'A United Kingdom': Film Review | TIFF 2016
David Oyelowo portrays African king Seretse Khama and Rosamund Pike his English wife in director Amma Asante’s political-romantic drama.
The hubbub surrounding an African prince’s marriage to an Englishwoman, just as South Africa was enacting its apartheid laws to separate blacks and whites, becomes both a rousing love story and a triumphant call to justice in A United Kingdom. Based on Susan William’s book Colour Bar, it is a remarkable tale not only because it's a true story, but one where a romance influenced the outcome of British and African history.
Overcoming some initial uncertainty and shallowness, this third feature by British director Amma Asante (Belle) finds its stride through the efforts of its very on-key actors David Oyelowo and Rosamund Pike (Gone Girl), who make it a crowd-pleaser. It received a warm reception in Toronto, where Asante has premiered all three of her films, and will open the 60th London Film Festival early next month on an upbeat, politically correct note.
Though Asante is no stylist or and no very deep psychologist, she is adept at reaching an audience through direct storytelling. Her talent for ferreting out intriguing bits of history that have somehow been forgotten powered her successful second film Belle about an 18th century girl of mixed-race parentage who was raised in the English aristocracy. Here the story is again about race and prejudice, and no less remarkable.
Oyelowo, who memorably portrayed American leader Martin Luther King Jr. in Selma, assumes the scepter of royalty as the young Seretse Khama, heir to the kingdom of Bechuanaland (later Botswana) and then his country’s first democratically elected president. While studying law in London after the war, Seretse falls deeply in love with Ruth, a simple office worker he meets at a dance.
Apart from the fact that they have a common interest in jazz, and Ruth is played by the fascinating and self-assured Pike, it’s not easy to see what attracts him to the point of jeopardizing his future kingship, or her when it means breaking with her family. A hidden destiny seems to draw them together. In short order Seretse is on his knees, proposing. Neither of them realizes their marriage will cause an international political crisis.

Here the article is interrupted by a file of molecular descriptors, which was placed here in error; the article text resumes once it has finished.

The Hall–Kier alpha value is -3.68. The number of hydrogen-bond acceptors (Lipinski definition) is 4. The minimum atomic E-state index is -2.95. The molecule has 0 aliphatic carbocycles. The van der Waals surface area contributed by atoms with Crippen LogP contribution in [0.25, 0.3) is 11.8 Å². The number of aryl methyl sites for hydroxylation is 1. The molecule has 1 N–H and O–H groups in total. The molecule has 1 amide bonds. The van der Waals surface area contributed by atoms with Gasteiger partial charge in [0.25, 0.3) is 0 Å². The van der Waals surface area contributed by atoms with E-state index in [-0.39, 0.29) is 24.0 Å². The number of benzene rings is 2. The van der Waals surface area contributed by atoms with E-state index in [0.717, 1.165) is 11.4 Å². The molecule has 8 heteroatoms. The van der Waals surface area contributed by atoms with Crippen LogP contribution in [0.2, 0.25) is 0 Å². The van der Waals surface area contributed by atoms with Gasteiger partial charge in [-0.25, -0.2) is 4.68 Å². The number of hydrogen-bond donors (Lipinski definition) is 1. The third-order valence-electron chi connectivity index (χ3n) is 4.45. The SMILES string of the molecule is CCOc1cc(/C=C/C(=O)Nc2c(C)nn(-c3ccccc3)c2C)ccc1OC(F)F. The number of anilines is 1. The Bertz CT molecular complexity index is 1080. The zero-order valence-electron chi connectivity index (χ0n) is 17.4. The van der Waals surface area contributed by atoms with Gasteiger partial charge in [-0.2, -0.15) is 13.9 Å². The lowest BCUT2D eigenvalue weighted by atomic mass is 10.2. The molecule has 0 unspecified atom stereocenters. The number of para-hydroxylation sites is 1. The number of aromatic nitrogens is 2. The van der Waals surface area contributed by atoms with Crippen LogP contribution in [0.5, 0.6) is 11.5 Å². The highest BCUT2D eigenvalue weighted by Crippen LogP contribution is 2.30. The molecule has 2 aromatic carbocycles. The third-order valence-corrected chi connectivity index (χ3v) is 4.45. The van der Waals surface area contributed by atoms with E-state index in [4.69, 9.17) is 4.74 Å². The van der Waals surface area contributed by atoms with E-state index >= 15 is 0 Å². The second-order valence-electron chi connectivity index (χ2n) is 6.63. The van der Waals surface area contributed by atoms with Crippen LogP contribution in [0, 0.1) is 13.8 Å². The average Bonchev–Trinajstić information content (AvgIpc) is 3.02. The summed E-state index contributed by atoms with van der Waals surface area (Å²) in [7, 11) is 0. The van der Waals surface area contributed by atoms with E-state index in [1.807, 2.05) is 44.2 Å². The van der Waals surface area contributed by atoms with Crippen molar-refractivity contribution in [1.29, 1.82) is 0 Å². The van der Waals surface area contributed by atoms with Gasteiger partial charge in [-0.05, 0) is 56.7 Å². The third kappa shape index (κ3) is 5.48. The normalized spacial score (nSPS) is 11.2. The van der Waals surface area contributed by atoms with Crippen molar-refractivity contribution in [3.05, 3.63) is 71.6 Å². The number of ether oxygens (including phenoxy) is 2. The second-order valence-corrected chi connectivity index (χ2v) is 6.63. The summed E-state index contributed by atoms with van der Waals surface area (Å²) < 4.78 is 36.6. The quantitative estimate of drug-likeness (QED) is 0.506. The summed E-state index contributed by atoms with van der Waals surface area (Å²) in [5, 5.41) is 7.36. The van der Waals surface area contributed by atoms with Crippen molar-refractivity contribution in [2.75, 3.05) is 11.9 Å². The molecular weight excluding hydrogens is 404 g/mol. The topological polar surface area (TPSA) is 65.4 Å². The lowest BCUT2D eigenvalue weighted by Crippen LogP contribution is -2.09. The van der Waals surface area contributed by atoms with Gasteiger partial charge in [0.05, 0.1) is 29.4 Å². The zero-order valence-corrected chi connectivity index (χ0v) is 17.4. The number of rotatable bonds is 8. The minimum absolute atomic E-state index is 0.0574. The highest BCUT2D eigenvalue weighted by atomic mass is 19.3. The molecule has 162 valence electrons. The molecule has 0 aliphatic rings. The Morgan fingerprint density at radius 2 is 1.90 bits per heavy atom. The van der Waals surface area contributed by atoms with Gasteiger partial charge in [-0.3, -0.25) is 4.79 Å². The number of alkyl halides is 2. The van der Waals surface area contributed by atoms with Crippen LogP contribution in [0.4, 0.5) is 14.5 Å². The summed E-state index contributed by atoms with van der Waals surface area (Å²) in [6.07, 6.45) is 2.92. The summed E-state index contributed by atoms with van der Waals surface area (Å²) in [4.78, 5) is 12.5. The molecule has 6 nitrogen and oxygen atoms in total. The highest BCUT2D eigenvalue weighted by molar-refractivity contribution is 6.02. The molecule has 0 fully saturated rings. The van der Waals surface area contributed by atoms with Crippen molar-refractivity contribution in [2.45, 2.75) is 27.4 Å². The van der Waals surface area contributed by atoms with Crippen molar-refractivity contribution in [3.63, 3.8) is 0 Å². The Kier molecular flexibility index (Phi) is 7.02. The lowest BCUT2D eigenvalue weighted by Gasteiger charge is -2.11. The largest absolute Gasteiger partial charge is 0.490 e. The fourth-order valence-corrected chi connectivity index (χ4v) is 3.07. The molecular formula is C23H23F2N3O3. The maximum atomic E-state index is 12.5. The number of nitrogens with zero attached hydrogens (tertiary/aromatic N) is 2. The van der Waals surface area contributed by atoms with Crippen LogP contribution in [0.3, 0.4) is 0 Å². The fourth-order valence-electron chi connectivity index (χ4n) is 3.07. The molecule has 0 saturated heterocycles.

A foretaste of the racial tension that awaits them is offered by some brawlers on a dark street, and by Ruth’s father, who washes his hands of her when he hears of their engagement. But when they blithely fly off to Bechuanaland, a poverty- and disease-stricken land of flat plains and red dust, the greatest obstacles come from Seretse’s uncle (Vusi Kunene), who has raised him like a son and has been the country’s regent while the boy was readied to take the reins of power. For him, a white wife is an affront to the whole country, and he demands the future king divorce her or renounce his throne.
So does the English government, which controls Bechuanaland as a British Protectorate. Britain has made a “pact with the devil," i.e., the racially divided South Africa, which won’t tolerate a happy, mixed-marriage royal couple living on its border. One would have to go back to the Gandhi era to see its colonial empire depicted so scornfully. Tom Felton, who made such an obnoxious bully in the Harry Potter movies, is even nastier as a pipsqueak official, topped only by Jack Davenport’s sneering face in the home office as he informs Seretse he’s being sent into exile. While Parliament and two prime ministers maneuver the African chessboard, Ruth and Seretse are buffeted by apparently invincible forces. Their peaceful but obstinate refusal to give up leads to the film’s rousing final scene.
Oyelowo is dignified and charming enough as a suitor and then as a husband, but becomes truly electrifying the few times he gets passionate about his country and raises his voice in ringing tones. Clearly it's not just the royal title he cares about, but improving living standards of the people.
Pike's Ruth is just a plucky, average, post-war Englishwoman until she is forced to draw on reserves of courage and intelligence to face adversity. The scene of her driving herself to a local hospital with contractions and giving birth screaming shows the stuff she's made of.
Very little time is spent describing Africa and its inhabitants, and Asante settles for generic scene-setting. The local people also are lightly etched, gathering quickly and mysteriously on momentous occasions or bursting into group song to express themselves. Still, Sam McCurdy's cinematography captures some of the lonely beauty of Botswana's dusty expanses and Patrick Doyle's score hits some romantic highpoints.
Venue: Toronto International Film Festival (Gala)
Production companies: Film United, Harbinger Pictures, Pathe, Perfect Weekend, Yoruba Saxon Productions
Cast: David Oyelowo, Rosamund Pike, Jack Davenport, Tom Felton, Charlotte Hope, Laura Carmichael, Jack Lowden, Nicholas Lyndhurst
Director: Amma Asante
Screenwriter: Guy Hibbert, based on a book by Susan Williams
Producers: Brunson Green, Charlie Mason, Rick McCallum, Cameron McCracken, Justin Moore-Lewy, David Oyelowo
Executive producers: Guy Hibbert, Cameron McCracken
Director of photography: Sam McCurdy
Production designer: Simon Bowles
Editor: Jonathan Amos
Music: Patrick Doyle
Not rated, 111 minutes